Furyk becomes the marked man
Furyk stood several yards in front of the 18th green, alongside a group of his US teammates and their wives, as Kaymer stood on the green, bent over a six foot putt for everything: the match, the Ryder Cup and his own personal redemption after a dismal year.
With time seemingly standing still, Furyk dug his hands into his pants pockets and stared at the scoreboard behind the green, which showed the results of all the matches. All around the green, raucous European fans were waving flags and chanting, the scene more reminiscent of a soccer match in England than a golf tournament in America.
Kaymer’s putt rolled true, and after it disappeared in the cup, Furyk looked around, his own expression blank as he took in the celebrating European players and their fans. A cameraman rushing to get a shot of the scene ploughed into Furyk, who looked dazed.
The golfer wordlessly stepped around him and then dodged a photographer who was hurrying by him. He found Stricker, another captain’s pick, and they hugged. Furyk then hugged Phil Mickelson and Love before slipping his wife’s hand into his.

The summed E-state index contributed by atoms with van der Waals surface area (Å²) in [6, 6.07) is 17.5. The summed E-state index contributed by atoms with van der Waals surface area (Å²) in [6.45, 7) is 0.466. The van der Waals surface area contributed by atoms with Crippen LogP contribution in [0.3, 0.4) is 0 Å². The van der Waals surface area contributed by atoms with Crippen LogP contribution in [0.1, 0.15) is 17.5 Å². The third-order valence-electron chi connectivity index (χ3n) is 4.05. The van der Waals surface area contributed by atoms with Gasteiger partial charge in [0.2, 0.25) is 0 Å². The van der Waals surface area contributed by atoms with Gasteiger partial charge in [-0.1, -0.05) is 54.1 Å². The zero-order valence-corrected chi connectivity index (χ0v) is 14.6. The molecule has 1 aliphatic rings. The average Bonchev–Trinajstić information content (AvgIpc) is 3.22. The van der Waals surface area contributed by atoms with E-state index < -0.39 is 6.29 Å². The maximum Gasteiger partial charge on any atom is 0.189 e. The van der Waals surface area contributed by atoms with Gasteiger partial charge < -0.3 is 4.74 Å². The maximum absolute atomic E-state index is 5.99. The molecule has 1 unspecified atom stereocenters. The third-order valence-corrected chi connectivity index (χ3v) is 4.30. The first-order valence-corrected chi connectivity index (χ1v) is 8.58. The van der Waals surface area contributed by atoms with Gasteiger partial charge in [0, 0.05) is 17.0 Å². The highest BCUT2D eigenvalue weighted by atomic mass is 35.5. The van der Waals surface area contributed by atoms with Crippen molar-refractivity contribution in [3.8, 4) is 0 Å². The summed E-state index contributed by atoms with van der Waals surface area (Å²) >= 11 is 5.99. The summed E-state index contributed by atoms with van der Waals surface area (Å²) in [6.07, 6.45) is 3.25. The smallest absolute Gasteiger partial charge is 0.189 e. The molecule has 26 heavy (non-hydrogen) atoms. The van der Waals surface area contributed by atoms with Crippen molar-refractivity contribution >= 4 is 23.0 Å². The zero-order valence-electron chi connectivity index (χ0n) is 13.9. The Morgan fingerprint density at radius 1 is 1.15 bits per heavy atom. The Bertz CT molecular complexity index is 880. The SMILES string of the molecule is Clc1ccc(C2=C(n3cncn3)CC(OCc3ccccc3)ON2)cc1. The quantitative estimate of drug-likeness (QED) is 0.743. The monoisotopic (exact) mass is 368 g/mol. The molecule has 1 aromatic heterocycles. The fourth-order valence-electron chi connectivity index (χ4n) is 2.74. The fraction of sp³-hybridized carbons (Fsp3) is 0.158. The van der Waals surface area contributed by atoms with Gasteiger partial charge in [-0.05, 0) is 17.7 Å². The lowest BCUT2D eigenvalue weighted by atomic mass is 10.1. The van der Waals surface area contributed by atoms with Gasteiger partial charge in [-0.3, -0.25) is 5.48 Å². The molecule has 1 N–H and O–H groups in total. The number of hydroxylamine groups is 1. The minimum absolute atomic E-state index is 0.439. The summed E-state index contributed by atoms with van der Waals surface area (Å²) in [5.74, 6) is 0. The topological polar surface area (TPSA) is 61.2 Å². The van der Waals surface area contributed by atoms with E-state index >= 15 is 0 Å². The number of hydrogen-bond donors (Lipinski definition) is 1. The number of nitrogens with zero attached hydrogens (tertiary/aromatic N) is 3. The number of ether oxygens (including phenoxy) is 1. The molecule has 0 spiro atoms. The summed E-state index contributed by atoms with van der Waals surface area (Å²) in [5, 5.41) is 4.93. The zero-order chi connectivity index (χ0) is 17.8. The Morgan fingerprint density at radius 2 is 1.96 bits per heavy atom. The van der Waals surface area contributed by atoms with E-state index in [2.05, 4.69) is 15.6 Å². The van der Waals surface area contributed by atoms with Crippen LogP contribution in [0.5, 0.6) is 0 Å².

Together, they headed toward the clubhouse. As he walked off the green, Furyk was stopped by Paul McGinley, a vice captain of the European team and the likely successor to this year’s captain, Jose Maria Olazabal.
In 2002, when the Europeans won at The Belfry in England, McGinley and Furyk halved their singles match. McGinley drew Furyk, who went 1-2 here, into his embrace and whispered a few words of encouragement before letting him go. “I just said I was sorry what happened out there," McGinley said. “I feel bad for the Americans, to be honest.”
Furyk walked up the stairs and over the bridge, and when he came into view on the other side, one of the fans ringing the practice green shouted, “Way to go, Jimmy. Hold your head high.”
Before the competition began, Furyk said every player dreams of being the one to decide the Ryder Cup, knowing full well that failure is the flip side of success. “It’s something that you have to accept,” he said, adding, “You just have to be able to accept the fact that sometimes it turns out good, and sometimes it doesn’t.”
New York Times